We need traditional media, we are told from time to time, because all blogs do is regurgitate each other’s ramblings while newspapers report real news. I’m a fan of newspapers–I actually get three dead-tree editions delivered daily–but it ain’t necessarily so. The old media can recirculate bad info every bit as badly as the blogs.
A case in point is a meme making its way around the web about how some universities are, for reasons never quite specified, banning iPads from their campuses. This one seems to have started with a mostly correct April 6 Wall Street Journal online article about assorted difficulties that iPads were encountering on various university networks. The story noted that iPads can’t manage some security feature’s of George Washington University’s network, that Princeton had blocked some iPads from its network, and that Cornell was worried about the data demands of iPads overwhelming its network.
As the story made the rounds, problems became outright bans. The Christian Science Monitor reported on April 20 that Princeton had banned iPads. And BusinessWeek reports in its current issue: “Princeton University won’t allow its students to use the device on campus Wi-Fi networks because of data security worries.” Of course, dozens of blogs added to the noise.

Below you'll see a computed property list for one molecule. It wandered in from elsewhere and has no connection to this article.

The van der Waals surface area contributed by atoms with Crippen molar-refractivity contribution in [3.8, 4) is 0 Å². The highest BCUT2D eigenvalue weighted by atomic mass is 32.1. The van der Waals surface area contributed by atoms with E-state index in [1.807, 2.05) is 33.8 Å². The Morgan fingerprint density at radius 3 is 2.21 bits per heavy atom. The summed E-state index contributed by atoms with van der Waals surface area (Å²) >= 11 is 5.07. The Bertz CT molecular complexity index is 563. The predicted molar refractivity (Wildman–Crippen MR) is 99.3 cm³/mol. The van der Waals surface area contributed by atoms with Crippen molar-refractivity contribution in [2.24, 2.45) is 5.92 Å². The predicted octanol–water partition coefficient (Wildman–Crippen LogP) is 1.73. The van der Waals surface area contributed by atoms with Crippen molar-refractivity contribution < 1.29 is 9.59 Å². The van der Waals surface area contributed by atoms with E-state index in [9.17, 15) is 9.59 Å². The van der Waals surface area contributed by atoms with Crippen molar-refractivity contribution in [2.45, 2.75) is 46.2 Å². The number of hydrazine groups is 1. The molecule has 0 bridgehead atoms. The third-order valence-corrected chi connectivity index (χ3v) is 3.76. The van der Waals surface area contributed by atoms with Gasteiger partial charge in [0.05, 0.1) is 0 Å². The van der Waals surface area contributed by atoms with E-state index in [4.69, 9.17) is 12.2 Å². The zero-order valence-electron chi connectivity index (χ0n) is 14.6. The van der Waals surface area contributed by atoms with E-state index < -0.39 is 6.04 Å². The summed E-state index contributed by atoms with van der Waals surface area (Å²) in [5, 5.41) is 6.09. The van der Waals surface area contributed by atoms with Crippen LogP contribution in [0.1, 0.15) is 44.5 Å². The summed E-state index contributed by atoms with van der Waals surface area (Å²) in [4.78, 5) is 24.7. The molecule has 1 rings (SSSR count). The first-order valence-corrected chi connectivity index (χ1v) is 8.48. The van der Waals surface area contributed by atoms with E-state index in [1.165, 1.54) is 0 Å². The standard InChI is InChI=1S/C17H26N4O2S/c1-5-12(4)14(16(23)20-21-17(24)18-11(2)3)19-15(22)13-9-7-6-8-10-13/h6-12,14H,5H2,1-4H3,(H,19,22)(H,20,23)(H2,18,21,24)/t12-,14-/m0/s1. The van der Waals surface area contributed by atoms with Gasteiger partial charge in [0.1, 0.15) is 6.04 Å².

The problem is that none of this is true. The Princeton story emerged first. The university’s network administrators started having problems with iPads when they first appeared on campus and the difficulty was traced to a disruptive interactions between the iPad and the system that assigns internet addresses to wireless devices. The Office of Information Technology has published and regularly updated detailed information on the status of the problem. At no time did Princeton ever ban iPads, though it has blocked misbehaving units from its network and warned students for a time that they were likely to have problems.
The Cornell situation is more clearcut. ““We have researched the issue and have found no negative impact at Cornell at this time,” the Cornell Daily Sun quoted university IT director Dave Vernon as saying. There is not and never has been a ban, and iPads are sold in the Cornell bookstore.
At George Washington, iPad-toting students do have a real problem, though they are not faced with any sort of ban. “The University has not banned the iPad,” its web site declares. The difficulty is that the GW wireless network requires software–apparently a virtual private networking client, though the web site is not explicit–that does not exist for the iPad, iPhone, or iPod Touch. No software, no access. The university says it hopes to have iPad connectivity available this summer.
In both the Princeton and GW cases, correct information was readily available on the universities’ web site. In the case of Cornell, there was no statement because there actually was no issue. The fact that there has been massive misinformation on the subject reflects the sorry fact that traditional media reporters and bloggers alike are far too ready to repeat each other without doing some basic reporting.